Telltale Games will never escape the shadow of Lee Everett. For the rest of the studio’s existence they must either match or eclipse their greatest success with each new release. It’s an unenviable position, especially when people like me keep making that comparison. Plus, the bloated pointlessness of Smoke and Mirrors and the pale imitation that was A House Divided had me real worried about Telltale. What happens when ‘From the studio that brought you The Walking Dead’ no longer carries weight?
Thankfully, we don’t have to answer this question right away. The Wolf Among Us Episode 3: A Crooked Mile returns to what made the premiere so compelling, with a heavy dose of neon-drenched violence and compelling re-imaginings of perennial concepts. It’s still trapped under the seemingly inescapable thumb of A House Divided’s stiff animations, but the story is finally back on track.
In the final moments of Smoke and Mirrors, Fabletown Sheriff Bigby Wolf stumbled upon a major lead that changes everything, because this is a five-episode murder mystery and that’s just how things work. Thankfully, A Crooked Mile spends the entirety of its running time on said lead, as opposed to Smoke and Mirrors immediately dumping its cliffhanger within the first couple minutes.
An interactive investigation doesn’t quite work if you don’t have a goal in mind, which is the biggest reason why A Crooked Mile succeeds. You have a general idea of what the stakes are, who you’re looking into, and how long you’ve got. The big “choice” sequence is stylistically framed and feels like a genuine choice. Will you investigate this area first, or this area? Where do you think you’ll find the best leads? If you pick, say, the bar as your first stop, there’s a chance you could miss important clues in the other areas.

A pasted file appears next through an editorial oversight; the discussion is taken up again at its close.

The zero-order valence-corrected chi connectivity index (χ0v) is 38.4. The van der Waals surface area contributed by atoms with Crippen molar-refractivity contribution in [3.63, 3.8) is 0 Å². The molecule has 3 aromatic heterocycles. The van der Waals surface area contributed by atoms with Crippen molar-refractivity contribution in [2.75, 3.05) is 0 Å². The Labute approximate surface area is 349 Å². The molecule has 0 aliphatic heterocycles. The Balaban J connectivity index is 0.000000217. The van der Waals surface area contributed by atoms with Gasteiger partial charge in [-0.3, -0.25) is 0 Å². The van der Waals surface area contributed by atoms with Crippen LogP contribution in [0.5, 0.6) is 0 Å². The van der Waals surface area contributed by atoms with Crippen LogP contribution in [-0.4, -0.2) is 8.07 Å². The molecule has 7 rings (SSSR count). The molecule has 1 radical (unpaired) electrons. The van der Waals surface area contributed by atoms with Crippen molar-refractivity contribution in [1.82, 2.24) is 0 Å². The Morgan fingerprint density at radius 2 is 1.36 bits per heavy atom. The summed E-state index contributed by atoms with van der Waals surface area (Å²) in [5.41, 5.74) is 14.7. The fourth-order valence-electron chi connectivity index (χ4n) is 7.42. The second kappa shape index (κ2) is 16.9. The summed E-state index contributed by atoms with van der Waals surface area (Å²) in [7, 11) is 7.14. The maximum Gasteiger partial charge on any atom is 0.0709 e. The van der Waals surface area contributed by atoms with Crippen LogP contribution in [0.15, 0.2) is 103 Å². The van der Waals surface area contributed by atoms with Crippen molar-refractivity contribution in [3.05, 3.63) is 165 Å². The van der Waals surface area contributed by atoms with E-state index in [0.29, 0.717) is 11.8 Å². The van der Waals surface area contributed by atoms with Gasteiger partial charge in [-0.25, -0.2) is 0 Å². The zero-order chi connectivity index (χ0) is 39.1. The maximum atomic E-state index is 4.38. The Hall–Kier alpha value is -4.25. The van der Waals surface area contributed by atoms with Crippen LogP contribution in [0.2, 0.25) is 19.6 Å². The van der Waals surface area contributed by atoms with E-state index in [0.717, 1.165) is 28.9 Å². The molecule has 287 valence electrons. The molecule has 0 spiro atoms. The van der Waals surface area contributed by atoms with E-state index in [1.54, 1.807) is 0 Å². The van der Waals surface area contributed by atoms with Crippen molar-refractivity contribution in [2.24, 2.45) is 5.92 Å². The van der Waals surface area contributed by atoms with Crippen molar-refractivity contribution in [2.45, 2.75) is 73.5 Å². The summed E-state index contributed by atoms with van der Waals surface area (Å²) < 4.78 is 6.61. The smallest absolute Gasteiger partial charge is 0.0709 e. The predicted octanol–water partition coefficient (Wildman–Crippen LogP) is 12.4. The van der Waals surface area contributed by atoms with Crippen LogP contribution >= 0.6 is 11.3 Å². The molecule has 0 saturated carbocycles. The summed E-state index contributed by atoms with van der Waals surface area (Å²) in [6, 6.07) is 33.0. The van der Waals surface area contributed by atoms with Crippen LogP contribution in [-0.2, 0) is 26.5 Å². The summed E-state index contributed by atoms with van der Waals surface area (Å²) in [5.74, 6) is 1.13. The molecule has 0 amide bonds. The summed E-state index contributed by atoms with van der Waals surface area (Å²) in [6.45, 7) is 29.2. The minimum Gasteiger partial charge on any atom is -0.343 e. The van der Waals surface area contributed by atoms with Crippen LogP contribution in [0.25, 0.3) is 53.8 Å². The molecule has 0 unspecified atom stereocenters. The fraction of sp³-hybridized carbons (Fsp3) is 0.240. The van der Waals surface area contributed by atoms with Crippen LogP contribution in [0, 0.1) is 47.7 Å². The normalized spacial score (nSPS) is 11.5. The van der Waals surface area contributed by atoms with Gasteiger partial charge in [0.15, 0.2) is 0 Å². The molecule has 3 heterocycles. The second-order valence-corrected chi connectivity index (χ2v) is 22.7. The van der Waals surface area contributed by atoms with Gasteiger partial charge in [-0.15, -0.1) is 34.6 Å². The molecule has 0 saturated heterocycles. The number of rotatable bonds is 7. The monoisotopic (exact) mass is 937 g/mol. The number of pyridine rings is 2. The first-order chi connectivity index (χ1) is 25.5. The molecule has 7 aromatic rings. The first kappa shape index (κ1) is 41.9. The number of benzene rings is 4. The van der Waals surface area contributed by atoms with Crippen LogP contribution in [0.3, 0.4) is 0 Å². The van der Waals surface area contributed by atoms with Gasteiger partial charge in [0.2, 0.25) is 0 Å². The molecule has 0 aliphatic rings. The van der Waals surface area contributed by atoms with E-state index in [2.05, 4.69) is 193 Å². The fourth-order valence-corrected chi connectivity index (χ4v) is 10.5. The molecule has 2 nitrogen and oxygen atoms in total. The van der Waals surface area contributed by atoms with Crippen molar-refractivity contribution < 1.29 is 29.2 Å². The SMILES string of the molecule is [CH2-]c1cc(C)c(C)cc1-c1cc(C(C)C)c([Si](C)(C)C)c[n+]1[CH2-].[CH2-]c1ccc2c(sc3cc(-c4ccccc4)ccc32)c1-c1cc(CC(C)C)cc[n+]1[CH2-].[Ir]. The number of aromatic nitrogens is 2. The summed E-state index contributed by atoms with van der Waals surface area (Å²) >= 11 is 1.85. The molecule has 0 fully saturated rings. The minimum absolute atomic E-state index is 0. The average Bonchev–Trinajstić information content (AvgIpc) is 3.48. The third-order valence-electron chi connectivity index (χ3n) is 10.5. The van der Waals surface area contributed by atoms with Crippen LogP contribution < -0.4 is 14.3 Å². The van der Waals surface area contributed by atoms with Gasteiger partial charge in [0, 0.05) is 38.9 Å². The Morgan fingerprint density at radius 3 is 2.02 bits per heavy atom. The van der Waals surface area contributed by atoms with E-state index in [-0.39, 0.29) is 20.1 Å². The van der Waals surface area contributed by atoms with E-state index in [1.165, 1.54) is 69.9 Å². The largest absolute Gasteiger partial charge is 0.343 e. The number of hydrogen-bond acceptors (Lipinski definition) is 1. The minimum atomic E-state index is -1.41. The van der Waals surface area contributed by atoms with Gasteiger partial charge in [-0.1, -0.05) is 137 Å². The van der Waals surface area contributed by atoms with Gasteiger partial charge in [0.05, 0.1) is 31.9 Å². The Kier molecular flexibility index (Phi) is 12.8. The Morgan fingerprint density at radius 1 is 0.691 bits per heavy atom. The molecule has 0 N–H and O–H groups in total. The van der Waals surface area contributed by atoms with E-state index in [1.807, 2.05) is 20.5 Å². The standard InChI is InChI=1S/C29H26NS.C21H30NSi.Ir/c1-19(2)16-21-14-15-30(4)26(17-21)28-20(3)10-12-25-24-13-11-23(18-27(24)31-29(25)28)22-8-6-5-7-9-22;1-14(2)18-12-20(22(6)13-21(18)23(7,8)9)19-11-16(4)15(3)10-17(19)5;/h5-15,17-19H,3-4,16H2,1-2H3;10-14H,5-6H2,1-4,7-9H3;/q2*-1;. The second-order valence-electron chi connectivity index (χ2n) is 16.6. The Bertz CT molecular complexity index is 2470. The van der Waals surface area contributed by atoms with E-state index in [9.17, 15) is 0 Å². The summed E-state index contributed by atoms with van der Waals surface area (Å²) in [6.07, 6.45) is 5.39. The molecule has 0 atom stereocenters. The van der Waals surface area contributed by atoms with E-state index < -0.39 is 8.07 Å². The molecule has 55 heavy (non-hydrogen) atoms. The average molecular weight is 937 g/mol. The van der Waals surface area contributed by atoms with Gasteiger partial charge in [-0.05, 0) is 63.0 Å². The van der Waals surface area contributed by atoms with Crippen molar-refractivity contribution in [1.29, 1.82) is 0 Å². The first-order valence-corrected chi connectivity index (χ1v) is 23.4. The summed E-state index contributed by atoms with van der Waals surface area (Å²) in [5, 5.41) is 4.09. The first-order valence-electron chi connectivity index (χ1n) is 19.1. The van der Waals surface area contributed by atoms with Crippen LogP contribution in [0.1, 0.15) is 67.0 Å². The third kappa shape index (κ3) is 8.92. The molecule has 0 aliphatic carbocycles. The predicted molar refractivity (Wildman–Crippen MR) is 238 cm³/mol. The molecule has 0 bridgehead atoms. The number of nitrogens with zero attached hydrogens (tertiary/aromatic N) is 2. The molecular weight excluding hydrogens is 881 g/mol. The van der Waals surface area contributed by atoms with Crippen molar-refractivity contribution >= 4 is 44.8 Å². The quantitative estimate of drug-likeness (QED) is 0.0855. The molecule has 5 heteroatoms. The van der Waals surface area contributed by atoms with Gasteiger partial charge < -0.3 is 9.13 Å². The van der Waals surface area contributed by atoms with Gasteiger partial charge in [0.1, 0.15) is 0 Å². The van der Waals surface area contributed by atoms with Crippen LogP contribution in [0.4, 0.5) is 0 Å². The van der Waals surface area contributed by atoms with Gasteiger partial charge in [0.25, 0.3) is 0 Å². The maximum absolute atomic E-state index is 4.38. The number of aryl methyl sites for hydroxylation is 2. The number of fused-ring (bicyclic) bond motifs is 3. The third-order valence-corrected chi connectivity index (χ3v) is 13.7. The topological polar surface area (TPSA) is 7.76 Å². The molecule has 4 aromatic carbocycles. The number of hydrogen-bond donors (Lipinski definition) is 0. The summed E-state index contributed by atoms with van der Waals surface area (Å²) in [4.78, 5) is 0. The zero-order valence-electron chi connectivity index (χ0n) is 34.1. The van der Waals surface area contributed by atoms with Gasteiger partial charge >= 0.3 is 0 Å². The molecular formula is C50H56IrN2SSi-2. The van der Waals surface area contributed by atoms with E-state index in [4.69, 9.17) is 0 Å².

The game also keeps the introductions to a minimum, keeping to established locales and characters for most of the 2-hour running time. Fabletown is starting to feel like a real place, and I cannot precisely stress how important that is. When you go to investigate a location, you’ve got a general idea of what you’ll find there. It adds a level of familiarity to the proceedings, which gives context to your actions.
Returning Fables I once disliked got some really great moments, becoming actual characters instead of one-dimensional nods to stories you may have read as a child. Sadly, the animation has taken a major hit, especially during intense arguments. It’s the biggest issue with Telltale’s current games and needs to be fixed before The Walking Dead Season 2 and The Wolf Among Us reach their respective conclusions.
There is one really great new addition to the cast, whose identity and gimmick I won’t spoil here. All I’ll say is that we might have to put together a ‘Best Female Villain’ category for our end-year awards.
There’s also less action in A Crooked Mile, but that isn’t really a bad thing. Blood is certainly spilled in the climax, but the rest of the game is more about giving the player the opportunity to punch, not the act of punching itself. We’re finally getting some (frankly overdue) nuanced agency in Bigby’s investigation.
It’s good to see that I was right about Smoke and Mirrors getting all the dull foreshadowing out of the way, because I don’t know that I could’ve been able to sit through 3 more episodes of meandering exposition. The best moments in A Crooked Mile don’t quite hit the bar set by Faith, but the concepts it sets up are far more compelling than anything hinted at in Smoke and Mirrors. Telltale has my attention once more.
Four Little Stars
Armed with a tighter focus, A Crooked Mile successfully picks up the ball dropped by its predecessor.